Coverage: Studies show that Medicaid expansion results in significant coverage gains and reductions in uninsured rates, both among the low-income population broadly and within specific vulnerable populations.
Access to care, utilization, affordability, and health outcomes: Most research demonstrates that Medicaid expansion positively impacts access to care, utilization of services, the affordability of care, and financial security among the low-income population. Studies have also shown improved self-reported health following expansion, but additional research is needed to determine effects on health outcomes.
Economic measures: Analyses find positive effects of expansion on multiple economic outcomes, despite Medicaid enrollment growth initially exceeding projections in many states. Studies also show that Medicaid expansions result in reductions in uncompensated care costs for hospitals and clinics as well as positive or neutral effects on employment and the labor market.
As the Trump Administration and Congress debate ACA repeal and replacement, gains in coverage and access as well as economic benefits to states and providers are at stake if the Medicaid expansion is repealed.
Research on the effects of Medicaid expansions under the Affordable Care Act (ACA) can help increase understanding of how the ACA has impacted coverage; access to care, utilization, affordability, and health outcomes; and various economic outcomes, including state budgets, the payer mix for hospitals and clinics, and the employment and labor market. Understanding these findings can help inform the debate over a repeal of the ACA (which would include the Medicaid expansion).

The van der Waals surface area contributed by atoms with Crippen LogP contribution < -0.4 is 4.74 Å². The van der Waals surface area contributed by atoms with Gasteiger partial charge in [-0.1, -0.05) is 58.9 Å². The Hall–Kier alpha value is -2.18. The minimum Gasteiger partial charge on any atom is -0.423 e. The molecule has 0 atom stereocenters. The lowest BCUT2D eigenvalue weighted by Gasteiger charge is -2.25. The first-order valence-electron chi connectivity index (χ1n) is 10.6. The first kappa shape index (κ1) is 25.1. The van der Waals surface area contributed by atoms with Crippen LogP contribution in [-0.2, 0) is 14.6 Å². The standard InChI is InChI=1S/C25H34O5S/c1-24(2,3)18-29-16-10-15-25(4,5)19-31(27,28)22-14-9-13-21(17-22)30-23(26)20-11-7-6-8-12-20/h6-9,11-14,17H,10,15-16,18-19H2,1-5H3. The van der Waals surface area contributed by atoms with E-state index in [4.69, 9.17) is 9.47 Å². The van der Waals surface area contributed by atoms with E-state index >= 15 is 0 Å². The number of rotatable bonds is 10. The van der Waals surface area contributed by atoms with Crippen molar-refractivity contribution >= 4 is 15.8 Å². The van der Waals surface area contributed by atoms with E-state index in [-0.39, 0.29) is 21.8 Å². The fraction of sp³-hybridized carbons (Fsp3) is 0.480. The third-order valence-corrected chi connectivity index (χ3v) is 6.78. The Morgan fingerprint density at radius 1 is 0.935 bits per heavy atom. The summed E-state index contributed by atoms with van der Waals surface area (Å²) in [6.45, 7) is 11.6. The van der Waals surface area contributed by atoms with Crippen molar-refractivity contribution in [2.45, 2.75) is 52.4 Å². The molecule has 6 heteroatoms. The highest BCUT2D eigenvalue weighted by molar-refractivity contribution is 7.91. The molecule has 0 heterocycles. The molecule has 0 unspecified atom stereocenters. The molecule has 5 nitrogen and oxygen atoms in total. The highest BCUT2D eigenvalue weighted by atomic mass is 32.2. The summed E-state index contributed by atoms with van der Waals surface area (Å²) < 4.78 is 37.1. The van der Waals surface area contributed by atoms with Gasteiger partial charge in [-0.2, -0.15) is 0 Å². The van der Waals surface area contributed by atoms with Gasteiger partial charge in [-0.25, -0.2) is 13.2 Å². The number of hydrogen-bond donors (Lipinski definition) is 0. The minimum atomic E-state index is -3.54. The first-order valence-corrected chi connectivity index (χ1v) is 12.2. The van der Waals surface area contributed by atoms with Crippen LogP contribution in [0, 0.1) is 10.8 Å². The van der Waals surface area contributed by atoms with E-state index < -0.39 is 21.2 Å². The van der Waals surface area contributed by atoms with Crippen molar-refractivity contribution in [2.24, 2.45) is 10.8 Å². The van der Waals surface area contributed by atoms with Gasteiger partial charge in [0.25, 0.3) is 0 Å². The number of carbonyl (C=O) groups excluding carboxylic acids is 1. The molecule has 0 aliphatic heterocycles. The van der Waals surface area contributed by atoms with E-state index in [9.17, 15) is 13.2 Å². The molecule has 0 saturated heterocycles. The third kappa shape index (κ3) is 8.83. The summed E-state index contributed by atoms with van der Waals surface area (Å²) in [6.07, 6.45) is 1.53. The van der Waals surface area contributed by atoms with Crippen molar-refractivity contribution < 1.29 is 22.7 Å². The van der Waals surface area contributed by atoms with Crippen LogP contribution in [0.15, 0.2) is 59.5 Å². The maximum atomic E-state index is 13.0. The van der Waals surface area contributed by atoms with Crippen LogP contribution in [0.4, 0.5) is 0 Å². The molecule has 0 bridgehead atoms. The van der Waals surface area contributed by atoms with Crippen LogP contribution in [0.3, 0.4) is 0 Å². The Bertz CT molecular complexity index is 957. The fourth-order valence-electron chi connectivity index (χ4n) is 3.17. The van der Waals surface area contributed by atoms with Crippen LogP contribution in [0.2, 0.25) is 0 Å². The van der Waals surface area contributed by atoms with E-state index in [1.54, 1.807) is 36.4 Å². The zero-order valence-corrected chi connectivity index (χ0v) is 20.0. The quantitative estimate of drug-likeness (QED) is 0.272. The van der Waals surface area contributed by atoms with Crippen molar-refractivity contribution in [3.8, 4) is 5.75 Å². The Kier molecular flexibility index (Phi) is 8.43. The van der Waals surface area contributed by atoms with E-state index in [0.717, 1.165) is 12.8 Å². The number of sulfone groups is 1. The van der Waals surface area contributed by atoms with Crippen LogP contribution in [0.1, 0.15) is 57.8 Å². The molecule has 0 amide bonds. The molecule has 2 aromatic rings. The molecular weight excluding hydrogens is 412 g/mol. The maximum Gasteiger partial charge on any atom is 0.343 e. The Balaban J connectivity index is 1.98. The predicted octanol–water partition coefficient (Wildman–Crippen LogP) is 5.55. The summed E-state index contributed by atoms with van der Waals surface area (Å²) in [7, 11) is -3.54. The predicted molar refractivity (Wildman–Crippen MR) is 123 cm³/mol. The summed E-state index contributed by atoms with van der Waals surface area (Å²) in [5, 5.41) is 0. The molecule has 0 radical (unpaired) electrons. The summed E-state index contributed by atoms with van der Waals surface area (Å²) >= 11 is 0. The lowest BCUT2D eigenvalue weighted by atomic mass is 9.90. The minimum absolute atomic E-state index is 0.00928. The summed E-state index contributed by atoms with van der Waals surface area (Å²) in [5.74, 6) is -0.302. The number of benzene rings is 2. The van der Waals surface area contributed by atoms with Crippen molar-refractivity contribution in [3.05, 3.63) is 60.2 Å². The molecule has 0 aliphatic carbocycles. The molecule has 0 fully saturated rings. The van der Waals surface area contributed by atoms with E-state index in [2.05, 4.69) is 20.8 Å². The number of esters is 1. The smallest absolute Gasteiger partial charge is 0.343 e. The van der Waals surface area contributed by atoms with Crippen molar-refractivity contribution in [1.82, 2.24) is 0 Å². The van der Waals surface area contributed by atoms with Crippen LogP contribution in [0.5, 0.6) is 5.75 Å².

This summary reviews findings from 108 studies of the impact of state Medicaid expansions under the ACA published between January 2014 (when the coverage provisions of the ACA went into effect) and January 2017. (This is an update to an earlier issue brief, “The Effects of Medicaid Expansion under the ACA: Findings from a Literature Review,” that covered studies published through May 2016.) It includes peer-reviewed studies as well as free-standing reports, government reports, and white papers published by research and policy organizations, using data from 2014 or later. This brief only includes studies that examine impacts of the Medicaid expansion; it excludes studies on impacts of ACA coverage expansions generally (not specific to Medicaid expansion alone) and studies investigating potential effects of expansion in states that have not (or had not, at the time of the study) expanded Medicaid. In both the brief below and the tables, findings are separated into three broad categories: Medicaid expansion’s impact on coverage; access to care, utilization, affordability, and health outcomes; and economic outcomes for the expansion states.